Traditional risk-factor scoring fails to identify
approximately one-third of women likely to develop coronary
heart disease, the leading cause of death of women in the
United States, according to a pair of reports from
cardiologists at Johns Hopkins.
"Our best means of preventing coronary heart disease
is to identify those most likely to develop the condition
and intervene with lifestyle changes and drug treatment
before symptoms start to appear," said the senior author of
both studies, cardiologist Roger Blumenthal, an associate
professor and director of the
Ciccarone Preventive Cardiology Center at the School of
Medicine and its
Heart Institute. "The goal is to strongly consider
therapies, such as aspirin, cholesterol-lowering
medications and, possibly, blood pressure medications for
individuals at higher risk so that heart attacks will be
less likely to occur in the future."
The Johns Hopkins findings, the latest of which appear
in the American Heart Journal online Dec. 16, is believed
to be one of the first critical assessments of the
Framingham Risk Estimate as the principal test for early
detection of heart disease. The researchers wanted to
determine why many of these women at risk for heart disease
are not identified earlier.
The Framingham Risk Estimate, or FRE, is a total
estimate of how likely a person is to suffer a fatal or
nonfatal heart attack within 10 years, and it is based on a
summary estimate of major risk factors for coronary heart
disease, such as age, blood pressure, blood cholesterol
levels and smoking.
However, Blumenthal said, many women with
cardiovascular problems go undetected despite use of the
Framingham score. While the death rate for men from
cardiovascular disease has steadily declined over the last
20 years, the rate has remained relatively the same for
women, he said.
In their latest report, the Johns Hopkins researchers
examined the risk of premature coronary heart disease in
women whose average age was 50 and who were participating
in the Sibling and Family Heart Study, a long-term study of
how heart disease develops among family members. Study
subjects had no symptoms of heart disease but had a sibling
who had been hospitalized for a coronary event, such as a
heart attack before age 60.
The researchers calculated each woman's Framingham
score and found that 98 percent of the study subjects were
gauged to be at very low risk for future coronary heart
disease, with an FRE of less than 6 percent, while only 2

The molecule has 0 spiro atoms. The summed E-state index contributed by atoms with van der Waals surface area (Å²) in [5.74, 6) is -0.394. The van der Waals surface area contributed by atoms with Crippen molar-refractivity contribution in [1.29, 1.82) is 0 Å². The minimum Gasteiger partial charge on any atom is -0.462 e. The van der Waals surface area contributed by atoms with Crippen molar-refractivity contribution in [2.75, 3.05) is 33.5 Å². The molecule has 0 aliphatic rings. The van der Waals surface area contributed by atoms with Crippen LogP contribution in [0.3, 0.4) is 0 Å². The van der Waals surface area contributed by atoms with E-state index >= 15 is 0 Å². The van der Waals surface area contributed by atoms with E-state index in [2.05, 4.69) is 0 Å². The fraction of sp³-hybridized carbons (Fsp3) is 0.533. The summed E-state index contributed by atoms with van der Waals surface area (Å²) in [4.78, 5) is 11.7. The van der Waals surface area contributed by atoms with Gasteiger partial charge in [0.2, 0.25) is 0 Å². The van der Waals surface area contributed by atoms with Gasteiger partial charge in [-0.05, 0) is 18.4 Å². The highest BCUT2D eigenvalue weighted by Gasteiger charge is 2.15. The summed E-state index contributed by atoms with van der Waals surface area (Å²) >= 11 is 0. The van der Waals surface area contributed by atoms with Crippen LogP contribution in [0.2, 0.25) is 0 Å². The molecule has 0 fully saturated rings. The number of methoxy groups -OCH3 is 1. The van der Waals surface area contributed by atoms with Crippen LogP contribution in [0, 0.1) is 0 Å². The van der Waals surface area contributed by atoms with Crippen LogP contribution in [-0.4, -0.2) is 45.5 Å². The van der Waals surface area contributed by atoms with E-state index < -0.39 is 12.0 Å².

percent of participants were judged to be at intermediate
risk for future coronary heart disease, with an FRE between
10 percent and 20 percent.
When the results were contrasted with evidence gleaned
from CT-scan measurements of calcium buildup in the
arteries, the researchers found that one-third of women
originally classified as very low risk actually had
coronary atherosclerosis, a hardening and narrowing of the
arteries that can lead to heart attacks if not controlled
with drug therapy along with diet, exercise and other
lifestyle changes. Indeed, 12 percent of women in the study
had advanced stages of atherosclerosis, while another 6
percent had severe calcium buildup.
"We wanted to verify if the Framingham score truly
captured who was most at risk, but it turns out to have
underestimated a large number of those who should be
considered for preventive therapies," Blumenthal said.
According to the researchers, performing cardiac CT
scans on everyone with a low Framingham score is not a
practical option for improving upon traditional risk-factor
screening. To better determine who should get scanned, even
if they have a low risk assessment, the Johns Hopkins team
began to search for additional predictors of who was most
at risk. They found that people with two or more risk
factors, such as obesity, smoking or metabolic syndrome,
plus a family history of heart disease, were those most
likely to have a high calcium score. It is this group, the
researchers said, who should be considered for a fast
cardiac CT scan, regardless of low Framingham scores, if
the physician or patient is unsure about the need to go on
long-term preventive therapies.
In a related second investigation, published online in
the May edition of the journal Atherosclerosis, the
Johns Hopkins team analyzed the Framingham scores of 2,447
women ages 45 to 65 who were participating in a long-term
study in Ohio of adults referred by a physician for a
cardiac risk assessment.
Again, when the FRE results were compared to calcium
scores, 84 percent (408 of 489) of those classified as low
risk by FRE actually had some coronary atherosclerosis.
Twenty percent of those who were classified at intermediate
risk by FRE had signs of advanced atherosclerosis.
"Our results show that if a CT scan had not been
performed in addition to traditional risk-factor scoring, a
large number of women would have missed the chance to begin
preventive therapies," said cardiologist Erin Michos, a
clinical research fellow at Johns Hopkins and its Heart
Institute. Michos led both studies.
"For some women, especially those with a family
history of heart disease and multiple risk factors for it,
additional screening using CT scan and calcium scoring may
be warranted," she said.
Funding for these studies, whose data analyses took
place between January 2003 and November 2004, was provided
by the National Institutes of Health, including the
National Institute of Nursing Research and the National
Heart, Lung and Blood Institute; the Johns Hopkins General
Clinical Research Center; and the Maryland Athletic Club
Other researchers involved in the two studies were
Khurram Nasir, Joel Braunstein, John Rumberger, Matthew
Budoff, Wendy Post, Chandra Vasamreddy, Diane Becker, Lisa
Yanek, Taryn Moy, Elliot Fishman and Lewis Becker.
— Gary Stephenson